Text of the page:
|Transactions committed in database
|Transactions rolled back in database
|Number of disk block fetch requests for database
|Number of disk block fetch requests found in cache for database
|Number of tuples returned for database
|Number of tuples fetched for database
|Number of tuples inserted in database
|Number of tuples updated in database
|Number of tuples deleted in database
|Number of sequential scans done when argument is a table, or number of index scans done when argument is an index
|Number of rows read by sequential scans when argument is a table, or number of index entries returned when argument is an index
|Number of table rows fetched by bitmap scans when argument is a table, or table rows fetched by simple index scans using the index when argument is an index
|Number of rows inserted into table
|Number of rows updated in table (includes HOT updates)
|Number of rows deleted from table
|Number of rows HOT-updated in table
|Number of live rows in table
|Number of dead rows in table
|Number of disk block fetch requests for table or index
|Number of disk block requests found in cache for table or index
|Time of the last vacuum initiated by the user on this table
|Time of the last vacuum initiated by the autovacuum daemon on this table
|Time of the last analyze initiated by the user on this table
|Time of the last analyze initiated by the autovacuum daemon on this table
|Process ID of the server process attached to the current session
|Returns a record of information about the backend with the specified pid, or one record for each active backend in the system if NULL is specified. The fields returned are the same as in the pg_stat_activity view
|Number of times the function has been called.
|Total wall clock time spent in the function, in microseconds. Includes the time spent in functions called by this one.
|Time spent in only this function. Time spent in called functions is excluded.
|Set of currently active server process numbers (from 1 to the number of active server processes). See usage example in the text
|Process ID of the given server process
|Database ID of the given server process
|User ID of the given server process
|Active command of the given server process, but only if the current user is a superuser or the same user as that of the session being queried (and track_activities is on)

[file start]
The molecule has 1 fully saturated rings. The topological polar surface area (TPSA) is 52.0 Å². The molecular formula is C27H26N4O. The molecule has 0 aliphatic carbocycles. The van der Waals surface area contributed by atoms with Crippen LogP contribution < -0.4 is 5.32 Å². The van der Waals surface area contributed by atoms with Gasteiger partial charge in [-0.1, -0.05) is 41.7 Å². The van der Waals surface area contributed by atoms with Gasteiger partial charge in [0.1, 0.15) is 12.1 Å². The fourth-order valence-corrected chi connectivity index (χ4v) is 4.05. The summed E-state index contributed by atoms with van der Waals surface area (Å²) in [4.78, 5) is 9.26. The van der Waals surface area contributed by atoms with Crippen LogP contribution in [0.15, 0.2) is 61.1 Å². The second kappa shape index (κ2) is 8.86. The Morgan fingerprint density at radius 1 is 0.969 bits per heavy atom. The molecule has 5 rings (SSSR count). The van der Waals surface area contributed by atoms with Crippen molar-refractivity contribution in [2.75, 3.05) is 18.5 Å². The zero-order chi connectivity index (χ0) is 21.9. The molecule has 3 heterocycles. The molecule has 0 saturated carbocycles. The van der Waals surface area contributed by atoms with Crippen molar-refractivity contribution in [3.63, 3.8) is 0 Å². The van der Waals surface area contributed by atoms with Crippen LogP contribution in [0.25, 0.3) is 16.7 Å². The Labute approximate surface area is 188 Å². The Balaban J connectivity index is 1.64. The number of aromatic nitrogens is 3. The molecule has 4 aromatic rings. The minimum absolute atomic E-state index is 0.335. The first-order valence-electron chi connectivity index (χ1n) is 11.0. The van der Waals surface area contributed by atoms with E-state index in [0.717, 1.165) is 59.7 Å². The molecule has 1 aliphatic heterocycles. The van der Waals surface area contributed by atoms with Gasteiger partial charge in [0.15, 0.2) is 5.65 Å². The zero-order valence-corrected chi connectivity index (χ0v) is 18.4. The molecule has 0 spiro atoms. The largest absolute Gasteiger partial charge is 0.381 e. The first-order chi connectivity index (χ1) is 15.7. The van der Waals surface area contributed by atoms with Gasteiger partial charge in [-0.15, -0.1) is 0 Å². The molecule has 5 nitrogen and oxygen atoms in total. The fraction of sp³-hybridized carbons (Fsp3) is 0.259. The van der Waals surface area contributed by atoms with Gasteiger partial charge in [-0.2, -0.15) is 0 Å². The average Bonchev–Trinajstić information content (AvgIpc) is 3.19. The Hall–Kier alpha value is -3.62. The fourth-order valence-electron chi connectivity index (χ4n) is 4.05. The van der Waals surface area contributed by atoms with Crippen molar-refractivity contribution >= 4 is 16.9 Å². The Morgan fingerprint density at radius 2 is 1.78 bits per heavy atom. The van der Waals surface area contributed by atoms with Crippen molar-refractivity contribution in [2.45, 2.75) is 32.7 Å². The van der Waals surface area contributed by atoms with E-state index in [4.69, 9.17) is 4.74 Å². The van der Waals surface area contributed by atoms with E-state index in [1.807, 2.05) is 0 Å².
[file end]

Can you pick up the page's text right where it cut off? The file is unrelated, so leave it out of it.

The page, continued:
|True if the given server process is waiting for a lock, but only if the current user is a superuser or the same user as that of the session being queried (and track_activities is on)
|timestamp with time zone
|The time at which the given server process' currently executing query was started, but only if the current user is a superuser or the same user as that of the session being queried (and track_activities is on)
|timestamp with time zone
|The time at which the given server process' currently executing transaction was started, but only if the current user is a superuser or the same user as that of the session being queried (and track_activities is on)
|timestamp with time zone
|The time at which the given server process was started, or null if the current user is not a superuser nor the same user as that of the session being queried
|The IP address of the client connected to the given server process. Null if the connection is over a Unix domain socket. Also null if the current user is not a superuser nor the same user as that of the session being queried
|The TCP port number of the client connected to the given server process. -1 if the connection is over a Unix domain socket. Null if the current user is not a superuser nor the same user as that of the session being queried
|The number of times the background writer has started timed checkpoints (because the checkpoint_timeout time has expired)
|The number of times the background writer has started checkpoints based on requests from backends because the checkpoint_segments has been exceeded or because the CHECKPOINT command has been issued
|The number of buffers written by the background writer during checkpoints
|The number of buffers written by the background writer for routine cleaning of dirty pages
|The number of times the background writer has stopped its cleaning scan because it has written more buffers than specified in the bgwriter_lru_maxpages parameter
|The number of buffers written by backends because they needed to allocate a new buffer
|The total number of buffer allocations
|Discard the current statistics snapshot
|Reset all statistics counters for the current database to zero (requires superuser privileges)
pg_stat_get_blocks_hitgives the number of kernel
read()calls issued for the table, index, or database; the number of actual physical reads is usually lower due to kernel-level buffering. The *_blks_read statistics columns use this subtraction, i.e., fetched minus hit.
All functions to access information about backends are
indexed by backend id number, except
pg_stat_get_activity which is indexed by PID.
pg_stat_get_backend_idset provides a
convenient way to generate one row for each active server
process. For example, to show the PIDs and current queries of all server
SELECT pg_stat_get_backend_pid(s.backendid) AS procpid, pg_stat_get_backend_activity(s.backendid) AS current_query FROM (SELECT pg_stat_get_backend_idset() AS backendid) AS s;